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Biodiesel Education: Green-collar Recruiting and Environmental Education for the Next-generation (BE: GREEN)EPA Grant Number: SU834014
Title: Biodiesel Education: Green-collar Recruiting and Environmental Education for the Next-generation (BE: GREEN)
Investigators: Tuchman, Nancy C. , Larkin, Daniel
Current Investigators: Tuchman, Nancy C. , Burkhalter, Lauryn , Clark, Kristina , Hertel, Samantha , Hogan, Tierney , Larkin, Daniel , Lishawa, Shane C. , McCoy, Margaret , Schubel, Adam , Varty, Alison K.
Institution: Loyola University of Chicago
EPA Project Officer: Nolt-Helms, Cynthia
Project Period: August 15, 2008 through August 14, 2010
Project Amount: $75,000
RFA: P3 Awards: A National Student Design Competition for Sustainability Focusing on People, Prosperity and the Planet - Phase 2 (2008) Recipients Lists
Research Category: Pollution Prevention/Sustainable Development , P3 Challenge Area - Energy , P3 Awards , Sustainability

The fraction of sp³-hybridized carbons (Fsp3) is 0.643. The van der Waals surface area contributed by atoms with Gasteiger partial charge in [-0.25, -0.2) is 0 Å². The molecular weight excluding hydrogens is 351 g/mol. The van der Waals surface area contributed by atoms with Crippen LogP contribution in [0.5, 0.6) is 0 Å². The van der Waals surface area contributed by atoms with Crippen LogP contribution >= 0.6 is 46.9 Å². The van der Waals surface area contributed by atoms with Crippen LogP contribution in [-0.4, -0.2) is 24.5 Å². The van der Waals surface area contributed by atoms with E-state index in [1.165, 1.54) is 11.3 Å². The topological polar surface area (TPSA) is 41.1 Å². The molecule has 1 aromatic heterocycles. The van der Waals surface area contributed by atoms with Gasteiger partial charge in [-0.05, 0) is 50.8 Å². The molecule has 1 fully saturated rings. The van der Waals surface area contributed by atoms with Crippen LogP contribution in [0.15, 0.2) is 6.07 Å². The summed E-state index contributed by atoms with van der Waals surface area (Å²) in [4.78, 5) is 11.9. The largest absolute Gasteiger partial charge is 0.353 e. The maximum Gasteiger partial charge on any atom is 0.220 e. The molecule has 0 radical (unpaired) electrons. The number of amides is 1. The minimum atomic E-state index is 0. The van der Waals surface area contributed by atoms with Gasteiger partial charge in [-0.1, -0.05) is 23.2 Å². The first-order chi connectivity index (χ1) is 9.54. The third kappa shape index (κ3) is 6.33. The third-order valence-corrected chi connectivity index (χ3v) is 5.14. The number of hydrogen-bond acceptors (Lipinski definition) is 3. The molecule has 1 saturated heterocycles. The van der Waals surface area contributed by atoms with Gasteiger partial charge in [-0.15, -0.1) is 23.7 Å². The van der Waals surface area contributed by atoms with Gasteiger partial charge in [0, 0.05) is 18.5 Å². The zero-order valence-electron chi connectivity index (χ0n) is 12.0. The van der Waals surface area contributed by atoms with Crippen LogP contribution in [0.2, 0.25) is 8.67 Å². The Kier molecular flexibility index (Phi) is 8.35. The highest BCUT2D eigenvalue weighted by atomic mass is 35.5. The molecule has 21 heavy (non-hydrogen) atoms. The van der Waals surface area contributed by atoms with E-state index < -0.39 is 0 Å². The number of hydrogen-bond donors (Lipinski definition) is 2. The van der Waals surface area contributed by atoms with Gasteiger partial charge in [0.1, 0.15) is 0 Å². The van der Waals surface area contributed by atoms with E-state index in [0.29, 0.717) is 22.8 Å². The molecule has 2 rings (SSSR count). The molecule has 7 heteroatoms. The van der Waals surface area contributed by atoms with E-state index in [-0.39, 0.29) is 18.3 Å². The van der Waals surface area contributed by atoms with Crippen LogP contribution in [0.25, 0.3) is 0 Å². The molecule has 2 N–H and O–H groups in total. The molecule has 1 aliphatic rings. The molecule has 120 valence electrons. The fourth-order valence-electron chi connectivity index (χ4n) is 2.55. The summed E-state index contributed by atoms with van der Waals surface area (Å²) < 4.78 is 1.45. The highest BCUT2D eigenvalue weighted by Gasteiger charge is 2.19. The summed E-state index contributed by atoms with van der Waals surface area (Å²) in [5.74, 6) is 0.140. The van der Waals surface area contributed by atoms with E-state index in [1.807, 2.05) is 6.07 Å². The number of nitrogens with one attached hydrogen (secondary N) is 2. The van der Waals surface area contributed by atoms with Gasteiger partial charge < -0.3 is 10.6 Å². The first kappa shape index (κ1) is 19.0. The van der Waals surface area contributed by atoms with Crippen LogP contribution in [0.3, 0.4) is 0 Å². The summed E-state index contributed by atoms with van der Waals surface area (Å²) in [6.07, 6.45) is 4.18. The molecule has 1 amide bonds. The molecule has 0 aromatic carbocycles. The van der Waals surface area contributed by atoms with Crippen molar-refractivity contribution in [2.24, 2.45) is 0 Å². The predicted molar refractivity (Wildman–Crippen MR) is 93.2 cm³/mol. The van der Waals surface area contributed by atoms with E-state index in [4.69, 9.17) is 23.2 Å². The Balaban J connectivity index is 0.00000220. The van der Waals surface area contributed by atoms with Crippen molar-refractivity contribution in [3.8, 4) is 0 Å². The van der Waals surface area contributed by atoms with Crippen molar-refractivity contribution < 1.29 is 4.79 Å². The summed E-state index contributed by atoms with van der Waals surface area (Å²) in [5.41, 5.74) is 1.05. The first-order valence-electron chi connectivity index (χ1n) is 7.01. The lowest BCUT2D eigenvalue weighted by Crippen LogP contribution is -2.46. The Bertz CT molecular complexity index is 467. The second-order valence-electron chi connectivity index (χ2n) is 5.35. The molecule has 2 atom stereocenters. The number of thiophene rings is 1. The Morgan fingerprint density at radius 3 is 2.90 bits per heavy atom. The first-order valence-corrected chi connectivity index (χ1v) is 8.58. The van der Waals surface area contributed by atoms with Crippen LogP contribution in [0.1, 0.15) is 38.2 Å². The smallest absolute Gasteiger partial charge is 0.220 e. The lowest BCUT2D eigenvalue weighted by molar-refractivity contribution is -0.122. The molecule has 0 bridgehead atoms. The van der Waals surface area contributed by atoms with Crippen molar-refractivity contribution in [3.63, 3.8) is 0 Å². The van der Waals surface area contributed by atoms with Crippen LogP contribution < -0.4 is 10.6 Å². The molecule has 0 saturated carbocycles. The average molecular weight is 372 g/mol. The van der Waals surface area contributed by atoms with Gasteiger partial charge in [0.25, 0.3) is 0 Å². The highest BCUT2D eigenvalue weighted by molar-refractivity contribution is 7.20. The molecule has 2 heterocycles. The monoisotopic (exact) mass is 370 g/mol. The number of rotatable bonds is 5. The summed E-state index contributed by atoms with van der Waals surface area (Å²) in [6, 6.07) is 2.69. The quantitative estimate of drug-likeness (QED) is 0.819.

Challenge Area: Loyola undergraduate students and faculty mentors will build a lab for production of biodiesel fuel made by recycling University cafeteria waste vegetable oil that will fuel inter-campus shuttle busses and other University vehicles, reducing pollution emissions. The novelty of our technical design lies in using ultrasonic processing to improve product quality, and in advancing minimization of energy inputs and maximization of outputs of the production process. These innovations will be used as an education demonstration platform to promote action-based sustainability for people, prosperity, and the planet. Outcomes measured will include volume and quality of biodiesel produced by two biodiesel labs (Loyola’s and a nearby high school’s), volume used in Loyola busses and in the high school busses, improved air quality of emissions from these busses, and the number of college, high school and grade school students participating, engaging, and learning. Our project serves as an educational tool for advancing P3 concepts to students in the university, K-12, and to the general public. An interdisciplinary undergraduate course at Loyola (Solutions to Environmental Problems course) will engage students, teach them how to produce and use biodiesel, and transform them into leaders and environmental problem-solvers for a sustainable future.